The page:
European Union President Donald Tusk on Friday (June 28) lashed out at his Russian counterpart in unusually undiplomatic language, saying he “strongly disagreed” with President Vladimir Putin when he said liberalism was “obsolete”.
In an interview with the Financial Times, the Kremlin strongman said the “liberal idea” was now “in conflict” with what people around the world want.
“(Liberals) cannot simply dictate anything to anyone just like they have been attempting to do over the recent decades,” he told the newspaper, as populist movements gather support across Europe and in the United States.
Mr Putin criticised German Chancellor Angela Merkel’s decision to allow more than one million refugees into Germany as a “cardinal mistake” and praised US President Donald Trump for his efforts to stop the flow of migrants from Mexico.
“This liberal idea presupposes that nothing needs to be done. That migrants can kill, plunder and rape with impunity because their rights as migrants have to be protected,” he said.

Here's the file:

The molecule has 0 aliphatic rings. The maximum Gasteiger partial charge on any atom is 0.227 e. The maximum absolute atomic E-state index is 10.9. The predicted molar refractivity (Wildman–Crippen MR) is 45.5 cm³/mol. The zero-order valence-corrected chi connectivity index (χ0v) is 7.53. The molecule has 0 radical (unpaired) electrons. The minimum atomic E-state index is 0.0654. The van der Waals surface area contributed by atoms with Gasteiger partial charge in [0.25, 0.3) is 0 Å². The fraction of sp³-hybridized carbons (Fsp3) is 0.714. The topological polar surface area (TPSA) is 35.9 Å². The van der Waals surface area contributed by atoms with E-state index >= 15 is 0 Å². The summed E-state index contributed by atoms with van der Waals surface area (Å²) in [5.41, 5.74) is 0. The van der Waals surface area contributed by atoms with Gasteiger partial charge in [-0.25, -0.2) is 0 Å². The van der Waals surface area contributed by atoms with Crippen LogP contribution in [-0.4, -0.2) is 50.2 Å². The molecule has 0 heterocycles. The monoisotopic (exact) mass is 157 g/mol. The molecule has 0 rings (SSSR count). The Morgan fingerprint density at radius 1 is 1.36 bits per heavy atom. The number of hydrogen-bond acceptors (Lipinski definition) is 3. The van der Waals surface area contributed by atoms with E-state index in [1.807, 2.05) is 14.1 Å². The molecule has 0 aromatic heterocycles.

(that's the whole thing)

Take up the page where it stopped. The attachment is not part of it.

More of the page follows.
“The liberal idea has become obsolete. It has come into conflict with the interests of the overwhelming majority of the population.”
The Russian President concluded in the interview that liberal ideology had “outlived its purpose”.
Mr Tusk, in Osaka for the gathering of the world’s Group of 20 leading economies, took Mr Putin to task for the comments.
“I have to say that I strongly disagree with the main argument that liberalism is obsolete,” the EU President said.
“Whoever claims that liberal democracy is obsolete also claims that freedoms are obsolete, that the rule of law is obsolete and that human rights are obsolete,” he added.
These are “essential and vibrant values” for Europeans, said Mr Tusk.
“What I find really obsolete are authoritarianism, personality cults, the rule of oligarchs, even if sometimes they may seem effective,” said Mr Tusk.
The feisty comments fitted the tone of this year’s G-20 meeting in Osaka, where leaders are expected to clash over trade, foreign policy and climate change.
Mr Trump already attacked friend and foe alike on domestic soil before flying to Osaka but appeared to strike a more conciliatory tone upon arrival, predicting a “very successful day”.